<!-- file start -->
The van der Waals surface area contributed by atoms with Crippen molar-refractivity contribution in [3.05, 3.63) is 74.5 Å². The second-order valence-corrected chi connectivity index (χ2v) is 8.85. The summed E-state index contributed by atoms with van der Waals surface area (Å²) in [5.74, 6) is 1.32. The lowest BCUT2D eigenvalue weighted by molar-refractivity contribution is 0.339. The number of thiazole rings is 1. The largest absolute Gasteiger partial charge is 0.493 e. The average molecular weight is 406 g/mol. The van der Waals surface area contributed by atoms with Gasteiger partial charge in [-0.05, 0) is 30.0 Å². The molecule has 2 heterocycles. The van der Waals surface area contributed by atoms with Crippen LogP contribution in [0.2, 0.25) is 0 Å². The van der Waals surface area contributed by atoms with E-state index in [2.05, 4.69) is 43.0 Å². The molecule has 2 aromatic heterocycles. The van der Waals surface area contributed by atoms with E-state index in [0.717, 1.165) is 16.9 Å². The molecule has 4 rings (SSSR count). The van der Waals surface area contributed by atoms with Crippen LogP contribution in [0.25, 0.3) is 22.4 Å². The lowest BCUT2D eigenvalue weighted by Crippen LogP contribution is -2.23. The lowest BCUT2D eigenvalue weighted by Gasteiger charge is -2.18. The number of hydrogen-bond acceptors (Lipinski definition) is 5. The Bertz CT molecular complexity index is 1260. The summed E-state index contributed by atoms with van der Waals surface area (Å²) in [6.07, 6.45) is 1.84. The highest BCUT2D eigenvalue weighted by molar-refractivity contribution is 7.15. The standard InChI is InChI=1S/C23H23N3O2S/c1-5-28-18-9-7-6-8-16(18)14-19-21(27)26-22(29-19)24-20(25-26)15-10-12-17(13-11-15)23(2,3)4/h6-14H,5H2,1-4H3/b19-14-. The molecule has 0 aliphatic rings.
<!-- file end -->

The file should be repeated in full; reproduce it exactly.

The van der Waals surface area contributed by atoms with Crippen molar-refractivity contribution in [3.05, 3.63) is 74.5 Å². The second-order valence-corrected chi connectivity index (χ2v) is 8.85. The summed E-state index contributed by atoms with van der Waals surface area (Å²) in [5.74, 6) is 1.32. The lowest BCUT2D eigenvalue weighted by molar-refractivity contribution is 0.339. The number of thiazole rings is 1. The largest absolute Gasteiger partial charge is 0.493 e. The average molecular weight is 406 g/mol. The van der Waals surface area contributed by atoms with Gasteiger partial charge in [-0.05, 0) is 30.0 Å². The molecule has 2 heterocycles. The van der Waals surface area contributed by atoms with Crippen LogP contribution in [0.2, 0.25) is 0 Å². The van der Waals surface area contributed by atoms with E-state index in [2.05, 4.69) is 43.0 Å². The molecule has 2 aromatic heterocycles. The van der Waals surface area contributed by atoms with E-state index in [0.717, 1.165) is 16.9 Å². The molecule has 4 rings (SSSR count). The van der Waals surface area contributed by atoms with Crippen LogP contribution in [0.25, 0.3) is 22.4 Å². The lowest BCUT2D eigenvalue weighted by Crippen LogP contribution is -2.23. The lowest BCUT2D eigenvalue weighted by Gasteiger charge is -2.18. The number of hydrogen-bond acceptors (Lipinski definition) is 5. The Bertz CT molecular complexity index is 1260. The summed E-state index contributed by atoms with van der Waals surface area (Å²) in [6.07, 6.45) is 1.84. The highest BCUT2D eigenvalue weighted by molar-refractivity contribution is 7.15. The standard InChI is InChI=1S/C23H23N3O2S/c1-5-28-18-9-7-6-8-16(18)14-19-21(27)26-22(29-19)24-20(25-26)15-10-12-17(13-11-15)23(2,3)4/h6-14H,5H2,1-4H3/b19-14-. The molecule has 0 aliphatic rings.